What is RDF/SRF all about?

A Layman’s Guide to MBT and Production of RDF/SRF

Mechanical Biological Treatment (MBT) is usually a purpose built plant that generally sorts out those wastes that can be recycled then the residue is dried shredded and the resulting waste is sold as an alternative fuel called Refuse Derived Fuel / Solid Recovered Fuel. Those samples that you can always request seeing are often full of plastics, foil, papers and dried food waste. So you can question whether the residual waste is in fact residual and not ignored wastes. The plant in Westbury is being commissioned for £15m.

Is it necessary?

Well the answer is that this process is for the very lazy council who are committed to incineration For where plastics and organic factions are involved the emissions to atmosphere will always have a negative outcome and in particular put more organo-chlorines into the environment. These can be foundation chemicals for dioxin formations therefore should be avoided.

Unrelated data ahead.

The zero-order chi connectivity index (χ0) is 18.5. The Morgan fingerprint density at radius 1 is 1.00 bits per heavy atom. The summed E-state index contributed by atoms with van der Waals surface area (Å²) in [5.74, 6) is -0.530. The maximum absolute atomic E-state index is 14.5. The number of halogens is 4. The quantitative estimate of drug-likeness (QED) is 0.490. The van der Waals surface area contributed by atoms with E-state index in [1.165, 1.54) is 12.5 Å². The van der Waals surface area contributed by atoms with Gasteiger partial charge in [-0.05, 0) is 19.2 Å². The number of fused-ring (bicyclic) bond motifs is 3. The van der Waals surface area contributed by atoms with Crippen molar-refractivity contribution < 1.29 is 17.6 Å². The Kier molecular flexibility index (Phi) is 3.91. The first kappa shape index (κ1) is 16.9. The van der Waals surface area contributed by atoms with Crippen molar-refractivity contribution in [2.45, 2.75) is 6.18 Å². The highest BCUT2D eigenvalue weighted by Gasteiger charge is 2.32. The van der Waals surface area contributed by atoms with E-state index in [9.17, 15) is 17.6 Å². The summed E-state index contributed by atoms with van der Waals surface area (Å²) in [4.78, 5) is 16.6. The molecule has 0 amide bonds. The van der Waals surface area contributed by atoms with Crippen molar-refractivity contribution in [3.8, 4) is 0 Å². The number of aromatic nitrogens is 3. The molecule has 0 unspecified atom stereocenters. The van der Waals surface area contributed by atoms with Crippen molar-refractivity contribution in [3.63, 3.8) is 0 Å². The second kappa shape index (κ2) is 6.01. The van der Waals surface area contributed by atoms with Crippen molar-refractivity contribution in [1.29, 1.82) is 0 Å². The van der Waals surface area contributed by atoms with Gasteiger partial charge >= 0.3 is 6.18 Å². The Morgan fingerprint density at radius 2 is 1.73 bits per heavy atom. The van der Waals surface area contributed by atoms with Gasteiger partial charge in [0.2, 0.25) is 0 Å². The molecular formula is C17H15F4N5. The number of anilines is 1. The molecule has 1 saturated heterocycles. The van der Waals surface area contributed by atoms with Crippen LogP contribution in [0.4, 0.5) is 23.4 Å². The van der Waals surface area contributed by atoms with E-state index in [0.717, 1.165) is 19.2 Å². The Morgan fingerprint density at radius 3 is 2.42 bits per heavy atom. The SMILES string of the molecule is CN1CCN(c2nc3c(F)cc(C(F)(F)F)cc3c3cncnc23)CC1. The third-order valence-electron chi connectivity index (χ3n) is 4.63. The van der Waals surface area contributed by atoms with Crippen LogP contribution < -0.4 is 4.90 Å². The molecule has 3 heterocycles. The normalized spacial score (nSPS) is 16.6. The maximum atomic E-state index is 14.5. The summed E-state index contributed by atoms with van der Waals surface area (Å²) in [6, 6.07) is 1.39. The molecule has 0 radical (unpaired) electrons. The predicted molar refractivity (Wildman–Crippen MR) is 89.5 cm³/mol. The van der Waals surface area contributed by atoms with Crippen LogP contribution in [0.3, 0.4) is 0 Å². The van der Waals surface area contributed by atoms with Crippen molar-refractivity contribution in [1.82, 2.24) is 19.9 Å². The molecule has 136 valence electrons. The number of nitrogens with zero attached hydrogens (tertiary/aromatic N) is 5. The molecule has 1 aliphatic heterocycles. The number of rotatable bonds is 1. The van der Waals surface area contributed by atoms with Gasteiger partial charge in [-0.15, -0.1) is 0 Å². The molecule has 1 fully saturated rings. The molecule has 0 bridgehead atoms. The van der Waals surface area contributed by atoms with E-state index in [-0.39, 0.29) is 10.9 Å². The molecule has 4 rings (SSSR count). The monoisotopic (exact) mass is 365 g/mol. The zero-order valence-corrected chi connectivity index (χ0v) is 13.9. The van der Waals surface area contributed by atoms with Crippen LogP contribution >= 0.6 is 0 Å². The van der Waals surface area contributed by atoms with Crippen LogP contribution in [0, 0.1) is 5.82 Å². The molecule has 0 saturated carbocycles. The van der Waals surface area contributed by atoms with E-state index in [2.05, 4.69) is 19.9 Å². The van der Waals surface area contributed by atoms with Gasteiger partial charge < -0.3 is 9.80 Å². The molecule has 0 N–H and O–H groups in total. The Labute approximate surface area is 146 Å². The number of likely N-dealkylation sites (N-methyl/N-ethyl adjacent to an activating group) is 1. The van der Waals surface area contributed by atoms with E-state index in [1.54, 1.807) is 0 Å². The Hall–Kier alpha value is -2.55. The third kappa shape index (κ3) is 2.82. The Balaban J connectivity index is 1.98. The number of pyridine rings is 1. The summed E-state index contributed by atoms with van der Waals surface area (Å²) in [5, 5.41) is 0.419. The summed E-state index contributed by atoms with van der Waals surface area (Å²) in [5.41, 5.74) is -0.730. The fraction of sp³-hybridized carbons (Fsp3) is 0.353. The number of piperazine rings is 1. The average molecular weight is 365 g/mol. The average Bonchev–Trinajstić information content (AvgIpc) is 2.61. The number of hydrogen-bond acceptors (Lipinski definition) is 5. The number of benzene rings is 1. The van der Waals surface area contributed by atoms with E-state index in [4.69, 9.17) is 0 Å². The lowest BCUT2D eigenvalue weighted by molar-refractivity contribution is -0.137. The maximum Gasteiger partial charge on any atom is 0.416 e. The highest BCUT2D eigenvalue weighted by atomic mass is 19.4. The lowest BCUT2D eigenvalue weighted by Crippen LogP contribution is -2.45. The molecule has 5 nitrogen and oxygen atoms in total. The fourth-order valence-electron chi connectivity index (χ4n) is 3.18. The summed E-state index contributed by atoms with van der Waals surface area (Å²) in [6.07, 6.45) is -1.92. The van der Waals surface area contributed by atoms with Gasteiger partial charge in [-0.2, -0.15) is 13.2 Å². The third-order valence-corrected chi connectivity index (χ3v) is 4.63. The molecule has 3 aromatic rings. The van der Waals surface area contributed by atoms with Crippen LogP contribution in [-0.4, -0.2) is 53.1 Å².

So what should our councils be doing?

By composting green waste and anaerobic digesting the collected food waste and mixing it into a British Standard Specification compost the council can introduce a county wide soil improvement programme for farms, allotments and council municipal sites. In fact this approach could be separated from large waste contracts and could involve smaller community based centres maybe based on farmland so incomes could be found for the farmers.

Recycled mixed plastics have the potential revenue source of £150 – £200 per tonne and these economics provide the opportunity supported by WRAP to recycle, reprocess and reuse. Again the council that employs local solutions to this waste stream can really save and even make money. This gives local communities an opportunity to collect their plastics and recycle them and for these projects to be self funding. Leaving them in a fuel is injurious to health and we should ban them. By involving communities in the solutions they will bring pressure to bare on the supermarket industry who are allowed by Government to avoid their producer responsibility. The supermarket industry makes the plastics and excessive packaging industry bigger and more complex even though they may have depreciated the thickness grade and reduced size and weight. These are the principles behind Zero Waste and you can spend more time reviewing this system on our special link

David Levy 20th July 2008

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